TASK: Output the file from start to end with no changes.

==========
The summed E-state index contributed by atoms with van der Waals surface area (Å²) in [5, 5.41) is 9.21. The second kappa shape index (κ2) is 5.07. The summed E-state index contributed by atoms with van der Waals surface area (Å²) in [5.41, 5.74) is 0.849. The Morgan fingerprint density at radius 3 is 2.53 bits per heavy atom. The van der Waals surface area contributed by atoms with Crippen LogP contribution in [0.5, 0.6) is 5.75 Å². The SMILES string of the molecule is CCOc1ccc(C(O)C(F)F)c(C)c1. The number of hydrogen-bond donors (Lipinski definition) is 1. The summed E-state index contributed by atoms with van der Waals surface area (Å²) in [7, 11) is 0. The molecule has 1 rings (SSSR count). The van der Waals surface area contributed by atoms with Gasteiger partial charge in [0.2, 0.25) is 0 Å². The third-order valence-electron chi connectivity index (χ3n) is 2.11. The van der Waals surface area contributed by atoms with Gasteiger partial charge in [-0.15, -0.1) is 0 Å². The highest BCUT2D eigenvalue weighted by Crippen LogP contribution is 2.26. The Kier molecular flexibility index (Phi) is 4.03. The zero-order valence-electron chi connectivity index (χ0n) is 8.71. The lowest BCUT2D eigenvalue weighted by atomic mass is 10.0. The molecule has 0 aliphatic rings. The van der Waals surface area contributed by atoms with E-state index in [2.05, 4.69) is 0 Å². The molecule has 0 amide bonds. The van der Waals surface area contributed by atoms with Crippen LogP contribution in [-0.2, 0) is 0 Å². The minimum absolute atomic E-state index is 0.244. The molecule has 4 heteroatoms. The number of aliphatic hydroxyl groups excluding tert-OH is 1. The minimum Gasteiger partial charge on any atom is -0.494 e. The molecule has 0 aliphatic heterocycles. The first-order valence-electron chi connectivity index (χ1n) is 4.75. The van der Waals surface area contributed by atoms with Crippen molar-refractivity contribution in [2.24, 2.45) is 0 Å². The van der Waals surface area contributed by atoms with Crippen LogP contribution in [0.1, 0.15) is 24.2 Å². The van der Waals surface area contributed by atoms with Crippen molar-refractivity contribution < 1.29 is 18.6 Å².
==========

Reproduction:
The summed E-state index contributed by atoms with van der Waals surface area (Å²) in [5, 5.41) is 9.21. The second kappa shape index (κ2) is 5.07. The summed E-state index contributed by atoms with van der Waals surface area (Å²) in [5.41, 5.74) is 0.849. The Morgan fingerprint density at radius 3 is 2.53 bits per heavy atom. The van der Waals surface area contributed by atoms with Crippen LogP contribution in [0.5, 0.6) is 5.75 Å². The SMILES string of the molecule is CCOc1ccc(C(O)C(F)F)c(C)c1. The number of hydrogen-bond donors (Lipinski definition) is 1. The summed E-state index contributed by atoms with van der Waals surface area (Å²) in [7, 11) is 0. The molecule has 1 rings (SSSR count). The van der Waals surface area contributed by atoms with Gasteiger partial charge in [0.2, 0.25) is 0 Å². The third-order valence-electron chi connectivity index (χ3n) is 2.11. The van der Waals surface area contributed by atoms with Gasteiger partial charge in [-0.15, -0.1) is 0 Å². The highest BCUT2D eigenvalue weighted by Crippen LogP contribution is 2.26. The Kier molecular flexibility index (Phi) is 4.03. The zero-order valence-electron chi connectivity index (χ0n) is 8.71. The lowest BCUT2D eigenvalue weighted by atomic mass is 10.0. The molecule has 0 aliphatic rings. The van der Waals surface area contributed by atoms with E-state index in [2.05, 4.69) is 0 Å². The molecule has 0 amide bonds. The van der Waals surface area contributed by atoms with Crippen LogP contribution in [-0.2, 0) is 0 Å². The minimum absolute atomic E-state index is 0.244. The molecule has 4 heteroatoms. The number of aliphatic hydroxyl groups excluding tert-OH is 1. The minimum Gasteiger partial charge on any atom is -0.494 e. The molecule has 0 aliphatic heterocycles. The first-order valence-electron chi connectivity index (χ1n) is 4.75. The van der Waals surface area contributed by atoms with Crippen molar-refractivity contribution in [2.24, 2.45) is 0 Å². The van der Waals surface area contributed by atoms with Crippen LogP contribution in [0.1, 0.15) is 24.2 Å². The van der Waals surface area contributed by atoms with Crippen molar-refractivity contribution < 1.29 is 18.6 Å².